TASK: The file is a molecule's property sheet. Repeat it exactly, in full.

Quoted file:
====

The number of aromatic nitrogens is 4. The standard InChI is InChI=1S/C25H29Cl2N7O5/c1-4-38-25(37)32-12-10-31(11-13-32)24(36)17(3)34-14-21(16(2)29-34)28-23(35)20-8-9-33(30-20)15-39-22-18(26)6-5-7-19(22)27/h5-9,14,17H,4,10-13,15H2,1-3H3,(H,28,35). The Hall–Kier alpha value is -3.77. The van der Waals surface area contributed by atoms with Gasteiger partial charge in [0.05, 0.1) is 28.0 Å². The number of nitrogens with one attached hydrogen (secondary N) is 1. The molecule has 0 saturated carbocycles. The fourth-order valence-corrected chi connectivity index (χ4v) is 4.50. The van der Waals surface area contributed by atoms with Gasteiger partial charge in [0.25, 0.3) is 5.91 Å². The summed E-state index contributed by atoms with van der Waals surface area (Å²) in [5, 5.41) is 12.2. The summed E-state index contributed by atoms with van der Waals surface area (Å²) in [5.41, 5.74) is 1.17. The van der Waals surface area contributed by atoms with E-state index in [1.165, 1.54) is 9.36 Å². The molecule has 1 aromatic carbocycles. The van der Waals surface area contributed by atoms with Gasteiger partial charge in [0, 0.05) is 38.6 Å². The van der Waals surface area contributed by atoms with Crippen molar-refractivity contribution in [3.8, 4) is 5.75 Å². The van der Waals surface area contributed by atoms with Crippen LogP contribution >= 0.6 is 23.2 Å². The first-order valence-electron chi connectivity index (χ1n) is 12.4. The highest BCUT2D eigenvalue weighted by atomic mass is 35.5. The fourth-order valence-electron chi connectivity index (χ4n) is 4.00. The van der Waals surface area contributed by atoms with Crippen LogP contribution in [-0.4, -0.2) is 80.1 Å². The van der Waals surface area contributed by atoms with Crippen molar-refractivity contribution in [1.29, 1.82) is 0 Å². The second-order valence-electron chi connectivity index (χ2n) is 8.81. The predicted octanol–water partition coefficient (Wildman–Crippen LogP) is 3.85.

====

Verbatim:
The number of aromatic nitrogens is 4. The standard InChI is InChI=1S/C25H29Cl2N7O5/c1-4-38-25(37)32-12-10-31(11-13-32)24(36)17(3)34-14-21(16(2)29-34)28-23(35)20-8-9-33(30-20)15-39-22-18(26)6-5-7-19(22)27/h5-9,14,17H,4,10-13,15H2,1-3H3,(H,28,35). The Hall–Kier alpha value is -3.77. The van der Waals surface area contributed by atoms with Gasteiger partial charge in [0.05, 0.1) is 28.0 Å². The number of nitrogens with one attached hydrogen (secondary N) is 1. The molecule has 0 saturated carbocycles. The fourth-order valence-corrected chi connectivity index (χ4v) is 4.50. The van der Waals surface area contributed by atoms with Gasteiger partial charge in [0.25, 0.3) is 5.91 Å². The summed E-state index contributed by atoms with van der Waals surface area (Å²) in [5, 5.41) is 12.2. The summed E-state index contributed by atoms with van der Waals surface area (Å²) in [5.41, 5.74) is 1.17. The van der Waals surface area contributed by atoms with E-state index in [1.165, 1.54) is 9.36 Å². The molecule has 1 aromatic carbocycles. The van der Waals surface area contributed by atoms with Gasteiger partial charge in [0, 0.05) is 38.6 Å². The van der Waals surface area contributed by atoms with Crippen molar-refractivity contribution in [3.8, 4) is 5.75 Å². The van der Waals surface area contributed by atoms with Crippen LogP contribution >= 0.6 is 23.2 Å². The first-order valence-electron chi connectivity index (χ1n) is 12.4. The highest BCUT2D eigenvalue weighted by atomic mass is 35.5. The fourth-order valence-electron chi connectivity index (χ4n) is 4.00. The van der Waals surface area contributed by atoms with Crippen LogP contribution in [-0.4, -0.2) is 80.1 Å². The van der Waals surface area contributed by atoms with Crippen molar-refractivity contribution in [1.29, 1.82) is 0 Å². The second-order valence-electron chi connectivity index (χ2n) is 8.81. The predicted octanol–water partition coefficient (Wildman–Crippen LogP) is 3.85.